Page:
David Lord of A & A Vacuum Mart with locations in Fairhope and Mobile recommends to consumers to be careful about potentially fraudulent online reviews before making online purchasing decisions. The old adage fits perfectly well here, “If it sounds to good to be true, it usually is.”
Before the advent of the personal computer, most people would find out about the pros and cons of merchandise and services through word of mouth, usually from a trusted friend, relative or store employee. Most consumers still make their purchasing decisions based on other consumers’ assessments, typically posted on the same page as a product’s description, but can online reviews be trusted?
Lord says it’s a regular occurrence in their repair department people complaining about their expensive bagless vacuum that they purchased because of some Amazon review. People have to realize that being a “paid” reviewer on Amazon is big business these days. Some companies selling on Amazon give huge discounts for favorable reviews.
You have to watch out for who writes the review. Unfortunately, technology has helped unethical businesses obtain stellar customer reviews and trash competitors with falsified, sometimes excessively negative reviews. Consumers are often unaware they may sometimes be relying on paid, anonymous reviewers who probably never used the merchandise they are praising. In some cases, the same review may use identical wording for different products on various sellers’ websites.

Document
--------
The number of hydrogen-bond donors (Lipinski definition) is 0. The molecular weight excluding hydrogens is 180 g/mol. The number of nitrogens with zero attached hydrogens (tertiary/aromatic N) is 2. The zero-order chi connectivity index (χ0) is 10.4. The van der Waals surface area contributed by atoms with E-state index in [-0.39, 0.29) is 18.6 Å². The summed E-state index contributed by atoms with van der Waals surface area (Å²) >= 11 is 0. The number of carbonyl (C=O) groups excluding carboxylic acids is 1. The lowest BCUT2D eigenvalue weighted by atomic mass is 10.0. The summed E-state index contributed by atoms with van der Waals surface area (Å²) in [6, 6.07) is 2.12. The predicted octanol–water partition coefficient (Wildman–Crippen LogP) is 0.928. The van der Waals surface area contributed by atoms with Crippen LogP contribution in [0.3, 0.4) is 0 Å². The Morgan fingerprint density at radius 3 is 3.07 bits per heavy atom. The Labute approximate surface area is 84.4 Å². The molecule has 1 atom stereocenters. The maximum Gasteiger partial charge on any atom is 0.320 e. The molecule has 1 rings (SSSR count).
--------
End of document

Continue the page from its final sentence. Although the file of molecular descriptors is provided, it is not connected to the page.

You usually find phony reviews on websites that review restaurants, sell vacation packages, household appliances, smart device apps, electronics and virtually any product sold online. Fake reviews allow unscrupulous sellers to extol the virtues of their products online and give their own products five-star ratings.
At the very least, the practice is misleading and unethical.
Reputable websites prohibit the posting of reviews by anyone who receives compensation for doing so, whether it is by company employees or independent writers who are paid for each review they compose. Supersized online retailers such as Amazon, which is well aware of the issue, acknowledges the problem of paid reviews is getting worse and has made getting rid of them a major goal for 2017.
David Lord offers a number of ways to spot phony product reviews, and find legitimate consumer feedback:
- Check for “marketing speak” – Does the review sound like something you or your friends would write, or by someone selling a product?
- Before you purchase anything online, check to see if there is a local dealer in your community that carries the same products. In most cases, local retailers are eager to match online pricing and keep customers local.
- Too many details – It’s similar to market-speak. If the merchandise is a “Model XG52 Widget,” and the product’s full name and model are repeated several times in the review, it is a sign that it was likely planted by a paid writer.
- Silly, overblown claims about the product – If you are considering purchasing a vacuum cleaner and reviews that say things like “This product changed my life,” does it make sense to you?
- Unreasonably long reviews – We all can be passionate when talk about our experiences with a product or company, but would you write a 5-paragraph review that not only tells you about a product but also describes how to use it, or contains the names of a half-dozen employees who served you at a restaurant?
- Negative reviews that are short on details – You may see only a couple of words that say things like “This product stinks,” without telling you why.
- Check the reviewers’ username – This is an interesting clue: If a reviewer’s screen name has 3 or more numerals typically at the end of their screen name, it is usually a sign of an automated review-writing program.
- The truth about consumers’ experience usually falls somewhere between a one star and a 5 star rating. Use an online search engine to look for the product and see what other consumers have written about it.